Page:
Chef Skewers Virginia Governor and Attorney General
“Be nice to the little people.” This 11th Commandment should be in needlepoint on a pillow, next to the one that says “Don’t confuse brains with a bull market.”
Virginia Governor Bob McDonnell ignored this injunction, as did his attorney general, Ken Cuccinelli, who is now running for governor against former Democratic National Committee Chairman Terry McAuliffe. Cuccinelli was favored to succeed the term-limited McDonnell, a darling of the Christian right who was once considered presidential timber. Now McDonnell has to bat down rumors that he’s resigning while repaying more than $140,000 in gifts and loans from a wealthy businessman.
The scandal -- which, unlike some others, is G-rated -- begins in March 2010 and plays like a game of Clue in which the prime suspect is the chef in the kitchen with a side of beef. Todd Schneider was a small-town celebrity cook, the subject of a feature on the Lifetime network, with his own restaurant and catering company. McDonnell hired him in 2010 to cook two meals a day at the governor’s mansion and to provide the flowers, chairs, linens, rare tuna and wine from his catering operation for official events. When the bills came, the mansion director balked at paying them: It was a conflict of interest for the chef to be getting private catering jobs. The remedy was for Schneider to keep cooking and be paid in foodstuffs from the mansion’s pantry.
So far, so good -- until February 2012, when two state policemen showed up, perhaps on a tip from someone who saw a truck pulling up to the mansion’s back door, and Schneider described the food-for-pay arrangement. Next thing he knew, the police were at his catering company looking for possibly purloined peas.
At that point, Schneider called one of Richmond’s best criminal lawyers, Steve Benjamin, who, in turn, got in touch with the attorney general’s office to say: If you’re going to go after my client for a legitimate arrangement, let me tell you about some illegitimate ones. Schneider then spilled the beans about who paid the bills for McDonnell’s daughter’s 2011 wedding, the first shoe to drop in the scandal: It was Jonnie R. Williams Sr., the wealthy founder of Star Scientific Inc. (STSI)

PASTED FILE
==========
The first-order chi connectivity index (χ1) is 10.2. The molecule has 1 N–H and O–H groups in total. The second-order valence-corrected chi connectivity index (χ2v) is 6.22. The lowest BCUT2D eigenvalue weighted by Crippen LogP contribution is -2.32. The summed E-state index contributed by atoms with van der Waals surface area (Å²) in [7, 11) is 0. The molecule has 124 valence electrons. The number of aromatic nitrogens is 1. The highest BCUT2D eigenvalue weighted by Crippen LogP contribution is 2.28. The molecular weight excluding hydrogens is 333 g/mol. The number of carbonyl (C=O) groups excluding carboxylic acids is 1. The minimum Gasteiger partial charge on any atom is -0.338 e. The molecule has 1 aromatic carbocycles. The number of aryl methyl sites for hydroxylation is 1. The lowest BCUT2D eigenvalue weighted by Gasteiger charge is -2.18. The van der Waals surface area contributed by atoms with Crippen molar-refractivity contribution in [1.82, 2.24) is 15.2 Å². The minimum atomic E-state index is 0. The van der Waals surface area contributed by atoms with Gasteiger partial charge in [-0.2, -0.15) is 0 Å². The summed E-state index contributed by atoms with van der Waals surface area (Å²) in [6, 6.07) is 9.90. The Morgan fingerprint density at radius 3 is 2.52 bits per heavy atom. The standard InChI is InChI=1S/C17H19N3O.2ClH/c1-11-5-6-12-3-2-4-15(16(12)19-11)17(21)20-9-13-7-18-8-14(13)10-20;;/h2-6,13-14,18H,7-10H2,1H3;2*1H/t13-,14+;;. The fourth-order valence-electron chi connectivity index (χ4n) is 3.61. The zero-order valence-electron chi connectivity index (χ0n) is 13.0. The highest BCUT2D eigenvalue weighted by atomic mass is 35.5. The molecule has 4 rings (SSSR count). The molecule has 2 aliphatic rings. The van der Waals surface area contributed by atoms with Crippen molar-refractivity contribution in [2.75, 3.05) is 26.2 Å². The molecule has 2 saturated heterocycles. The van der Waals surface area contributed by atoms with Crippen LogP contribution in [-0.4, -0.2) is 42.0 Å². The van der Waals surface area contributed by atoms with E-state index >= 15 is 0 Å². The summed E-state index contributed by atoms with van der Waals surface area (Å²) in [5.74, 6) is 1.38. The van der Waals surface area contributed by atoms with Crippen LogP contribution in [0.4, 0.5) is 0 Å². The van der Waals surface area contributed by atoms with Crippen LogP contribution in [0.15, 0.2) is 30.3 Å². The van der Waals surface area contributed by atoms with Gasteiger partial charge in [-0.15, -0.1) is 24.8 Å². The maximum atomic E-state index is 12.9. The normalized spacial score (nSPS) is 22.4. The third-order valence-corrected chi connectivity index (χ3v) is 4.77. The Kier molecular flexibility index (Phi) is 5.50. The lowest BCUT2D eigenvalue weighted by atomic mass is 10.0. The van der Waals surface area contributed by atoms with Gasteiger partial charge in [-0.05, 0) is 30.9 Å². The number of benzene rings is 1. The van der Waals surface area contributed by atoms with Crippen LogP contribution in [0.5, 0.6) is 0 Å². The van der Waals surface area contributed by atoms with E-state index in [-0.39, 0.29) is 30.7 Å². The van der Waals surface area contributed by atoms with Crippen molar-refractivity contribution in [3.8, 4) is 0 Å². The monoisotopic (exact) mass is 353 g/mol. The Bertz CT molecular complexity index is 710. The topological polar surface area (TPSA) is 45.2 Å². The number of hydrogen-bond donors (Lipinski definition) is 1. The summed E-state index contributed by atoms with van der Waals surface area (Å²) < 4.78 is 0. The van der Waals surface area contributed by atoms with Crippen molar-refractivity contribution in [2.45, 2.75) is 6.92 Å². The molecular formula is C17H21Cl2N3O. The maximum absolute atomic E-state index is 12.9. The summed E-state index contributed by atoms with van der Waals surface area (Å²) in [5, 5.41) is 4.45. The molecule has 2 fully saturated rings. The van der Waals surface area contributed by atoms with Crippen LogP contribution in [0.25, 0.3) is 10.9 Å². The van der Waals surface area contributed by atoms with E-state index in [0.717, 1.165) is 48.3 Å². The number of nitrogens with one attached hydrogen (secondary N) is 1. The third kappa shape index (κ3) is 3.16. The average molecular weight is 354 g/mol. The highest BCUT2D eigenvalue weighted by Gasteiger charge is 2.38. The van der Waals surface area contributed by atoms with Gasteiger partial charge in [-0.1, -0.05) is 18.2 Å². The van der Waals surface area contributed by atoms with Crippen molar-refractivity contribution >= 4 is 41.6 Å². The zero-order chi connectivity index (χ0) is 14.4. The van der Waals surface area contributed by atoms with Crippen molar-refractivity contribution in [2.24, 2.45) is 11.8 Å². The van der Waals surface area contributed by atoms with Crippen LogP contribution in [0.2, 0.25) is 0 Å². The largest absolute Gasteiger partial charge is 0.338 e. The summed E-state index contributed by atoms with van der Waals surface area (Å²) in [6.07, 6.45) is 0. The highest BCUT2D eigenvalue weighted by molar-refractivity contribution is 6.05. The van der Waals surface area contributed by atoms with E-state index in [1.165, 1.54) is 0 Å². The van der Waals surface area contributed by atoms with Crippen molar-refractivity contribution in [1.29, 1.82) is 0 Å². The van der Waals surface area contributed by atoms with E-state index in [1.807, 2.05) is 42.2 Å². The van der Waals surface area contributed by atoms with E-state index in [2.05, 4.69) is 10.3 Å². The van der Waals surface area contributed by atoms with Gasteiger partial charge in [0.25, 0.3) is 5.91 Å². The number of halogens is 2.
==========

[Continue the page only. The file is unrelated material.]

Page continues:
McDonnell blamed his daughter -- until Schneider produced the contract signed by McDonnell, plus the check that had gone back to the governor’s wife for Jonnie’s overpayment.
That was just the tip of the baked Alaska. Williams was the McDonnells’ -- and Cuccinelli’s -- human ATM.
The entrepreneur underwrote a shopping spree to New York for Virginia’s first lady and bought, at her bidding, a Rolex for her to give to her husband. That’s in addition to cold, hard cash: Williams gave Mrs. McDonnell $50,000 in May 2011 and put $70,000 into a real-estate company owned by the governor and his sister. Mindful of sibling rivalry, he also gave $10,000 for another McDonnell daughter’s wedding in May.
Williams also showered Cuccinelli with goodies -- trips, stays at his vacation homes and catered dinners estimated at $18,000. Cuccinelli also made money on Star Scientific stock, which he initially neglected to note on his financial-disclosure forms.
For his trouble, Williams got the personal attention of the McDonnells for his cause. They hosted a lunch to introduce Williams’s sketchy dietary supplement, Anatabloc -- an anti-inflammatory pill made from tobacco byproducts. The first lady went on to appear at several events endorsing the product, for which Williams was seeking state regulatory approval. (A state bureaucrat -- another little person -- refused to roll over for Anatabloc, and it wasn’t approved.)
In February 2013, the attorney general indicted Schneider on charges of embezzling state property. Apparently, Schneider was welcome to take the occasional slab of meat, but the detergent and strawberries were off-limits. There’s a motion to dismiss pending on the grounds that Cuccinelli -- who was later recused from the case - was hopelessly conflicted when he brought the case. Now Williams has joined the chef in spilling to federal investigators.
McDonnell’s defense is that he didn’t agree to everything that was trucked out of the mansion, only some of it, and he is paying everything back. Cuccinelli has amended his disclosure forms to reveal his financial ties to Williams, and recused himself from the case, although that doesn’t settle the question of whether he brought charges to retaliate against the chef for his revelations.
Cuccinelli now claims the state’s ethics laws aren’t stringent enough, presumably because they didn’t catch someone like him. He’s just called on McDonnell to convene a special session of the state’s General Assembly to consider new rules.
As for repaying the $18,000 in goodies from Williams, Cuccinelli says that particular “bell can’t be unrung.” That one deserves a needlepoint pillow of its own.
(Margaret Carlson is a Bloomberg View columnist.)
To contact the editor responsible for this column: Max Berley at firstname.lastname@example.org.